An extensive survey released this week by PBS LearningMedia finds that U.S. teachers are hungry for classroom technology—especially interactive tablets and whiteboards—and are generally positive about the ways technology can affect student learning.
The survey, conducted online between Jan. 15 and Jan. 20 by VeraQuest, Inc., is based on responses from 503 self-described teachers in grades pre-K through 12.
According to the findings, teachers with access to technology are using it as much as or more than they were a year ago. Sixty percent of teachers—and 75 percent at low-income schools—indicated they would like to have more classroom technology at their disposal.
Teachers view interactive whiteboards, computers, and tablets as having the greatest potential for enhancing education, the survey found. Nine out of 10 teachers said they have access to computers (PCs and laptops) and 59 percent of teachers have access to interactive whiteboards—the same percentages as in December 2011. When teachers without access to technology were asked what kind of technology they would purchase if they received grant money, about a third of teachers chose interactive whiteboards and a third chose tablets for students. Twenty-eight percent chose computers or laptops for each child.
The number of teachers with access to tablets (including iPads and Kindles) jumped from 20 percent last year to 35 percent. Among those teachers using tablets, “71 percent cite the use of educational applications as the most beneficial for teaching, followed by educational websites (64 percent) and educational e-books/textbooks (60 percent).” Thirty-eight percent said tablets are most beneficial for providing modifications or accommodations for students with special needs.
Teachers who use classroom technology tend to do so at least once a week, according to the survey results. More than half of teachers with access to whiteboards and computers use them daily.
Despite all the bring-your-own device buzz over the last few years, meanwhile, teachers were chillier to handhelds (smartphones and iPod touches—the devices students tend to bring to school) than other tools. While the percentage of teachers with access to such devices went up to 36 percent, from 26 percent a year ago, the tools were rated below other devices (sixth out of a list of eight, even below projectors) on “potential to enhance education.”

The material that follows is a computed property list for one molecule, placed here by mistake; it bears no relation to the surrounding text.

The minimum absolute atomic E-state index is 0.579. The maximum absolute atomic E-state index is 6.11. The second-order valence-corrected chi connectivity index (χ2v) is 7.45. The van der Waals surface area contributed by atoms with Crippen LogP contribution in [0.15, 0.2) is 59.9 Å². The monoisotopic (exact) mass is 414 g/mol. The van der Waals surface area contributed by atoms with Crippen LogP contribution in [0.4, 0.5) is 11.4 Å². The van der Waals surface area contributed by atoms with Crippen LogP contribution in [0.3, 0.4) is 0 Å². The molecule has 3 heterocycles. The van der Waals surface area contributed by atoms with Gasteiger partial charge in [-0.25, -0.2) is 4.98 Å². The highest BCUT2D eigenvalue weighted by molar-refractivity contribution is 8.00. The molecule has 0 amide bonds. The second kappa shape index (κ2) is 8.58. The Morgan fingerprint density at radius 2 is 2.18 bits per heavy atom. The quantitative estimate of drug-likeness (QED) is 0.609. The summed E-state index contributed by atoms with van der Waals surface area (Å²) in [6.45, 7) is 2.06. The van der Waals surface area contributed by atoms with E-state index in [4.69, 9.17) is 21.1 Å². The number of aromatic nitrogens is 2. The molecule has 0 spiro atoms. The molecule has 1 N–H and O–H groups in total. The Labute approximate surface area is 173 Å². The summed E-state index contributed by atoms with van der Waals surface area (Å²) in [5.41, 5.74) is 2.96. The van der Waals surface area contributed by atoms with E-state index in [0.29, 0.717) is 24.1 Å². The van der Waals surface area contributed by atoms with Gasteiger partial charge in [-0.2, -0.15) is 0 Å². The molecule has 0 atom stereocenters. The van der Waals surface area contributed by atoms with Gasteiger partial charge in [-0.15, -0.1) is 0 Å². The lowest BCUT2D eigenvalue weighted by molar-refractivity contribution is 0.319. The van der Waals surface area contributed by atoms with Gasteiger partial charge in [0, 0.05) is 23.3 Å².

And in another notable tidbit, while 60 percent of teachers said they wanted more technology (as stated above), only 41 percent of teachers indicated they “have asked for/would you like to ask for more technology.”
Teachers’ Comfort With Technology Growing?
In general, the survey says, teachers view technology as a “teaching tool used by teachers” rather than an “administrative tool” or a “self-learning tool used by students.”
Half of the teacher respondents indicated they are “comfortable experimenting with new technology.” Thirty-eight percent agreed with the statement “I like new technology, but I wish I had more direction on how to use it.” Only four percent of teachers said new technology “would require too much planning/maintenance.”
When asked to rank the benefits of classroom technology, respondents cited the ability “to reinforce and expand on content” and “to increase student motivation” above all else.
The report dovetails (by coincidence) with our recent Teaching Ahead: A Roundtable discussion on teachers’ tech-savviness. During the discussion, teacher-panelists described the importance of confronting technology fears and exploring new tools.
The PBS survey also follows upon a much-noted recent report by the National Association of State Boards of Education suggesting that many educators are not yet comfortable using digital tools and may be holding schools back from adopting new instructional approaches.
The survey’s release closely precedes the second annual Digital Learning Day on Wednesday, Feb. 6. That initiative was created by Alliance for Excellence in Education to help teachers highlight and share innovative uses of classroom technology.
A version of this news article first appeared in the Teaching Now blog.